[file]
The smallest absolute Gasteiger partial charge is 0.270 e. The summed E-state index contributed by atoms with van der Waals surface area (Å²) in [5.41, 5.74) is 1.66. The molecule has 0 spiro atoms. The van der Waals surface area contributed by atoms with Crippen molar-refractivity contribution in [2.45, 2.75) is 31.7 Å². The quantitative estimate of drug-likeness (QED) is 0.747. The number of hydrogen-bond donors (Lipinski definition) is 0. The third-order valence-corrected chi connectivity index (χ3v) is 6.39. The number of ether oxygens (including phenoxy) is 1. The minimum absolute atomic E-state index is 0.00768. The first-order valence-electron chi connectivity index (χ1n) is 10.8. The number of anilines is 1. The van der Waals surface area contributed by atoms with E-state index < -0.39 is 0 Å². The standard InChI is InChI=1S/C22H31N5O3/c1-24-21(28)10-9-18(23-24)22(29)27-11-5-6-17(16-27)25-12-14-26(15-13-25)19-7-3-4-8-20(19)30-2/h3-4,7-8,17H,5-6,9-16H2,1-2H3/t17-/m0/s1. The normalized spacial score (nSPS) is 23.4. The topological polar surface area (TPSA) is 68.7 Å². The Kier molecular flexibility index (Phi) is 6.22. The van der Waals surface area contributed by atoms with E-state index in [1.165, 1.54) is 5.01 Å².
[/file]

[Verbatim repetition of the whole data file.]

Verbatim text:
The smallest absolute Gasteiger partial charge is 0.270 e. The summed E-state index contributed by atoms with van der Waals surface area (Å²) in [5.41, 5.74) is 1.66. The molecule has 0 spiro atoms. The van der Waals surface area contributed by atoms with Crippen molar-refractivity contribution in [2.45, 2.75) is 31.7 Å². The quantitative estimate of drug-likeness (QED) is 0.747. The number of hydrogen-bond donors (Lipinski definition) is 0. The third-order valence-corrected chi connectivity index (χ3v) is 6.39. The number of ether oxygens (including phenoxy) is 1. The minimum absolute atomic E-state index is 0.00768. The first-order valence-electron chi connectivity index (χ1n) is 10.8. The number of anilines is 1. The van der Waals surface area contributed by atoms with E-state index < -0.39 is 0 Å². The standard InChI is InChI=1S/C22H31N5O3/c1-24-21(28)10-9-18(23-24)22(29)27-11-5-6-17(16-27)25-12-14-26(15-13-25)19-7-3-4-8-20(19)30-2/h3-4,7-8,17H,5-6,9-16H2,1-2H3/t17-/m0/s1. The normalized spacial score (nSPS) is 23.4. The topological polar surface area (TPSA) is 68.7 Å². The Kier molecular flexibility index (Phi) is 6.22. The van der Waals surface area contributed by atoms with E-state index in [1.165, 1.54) is 5.01 Å².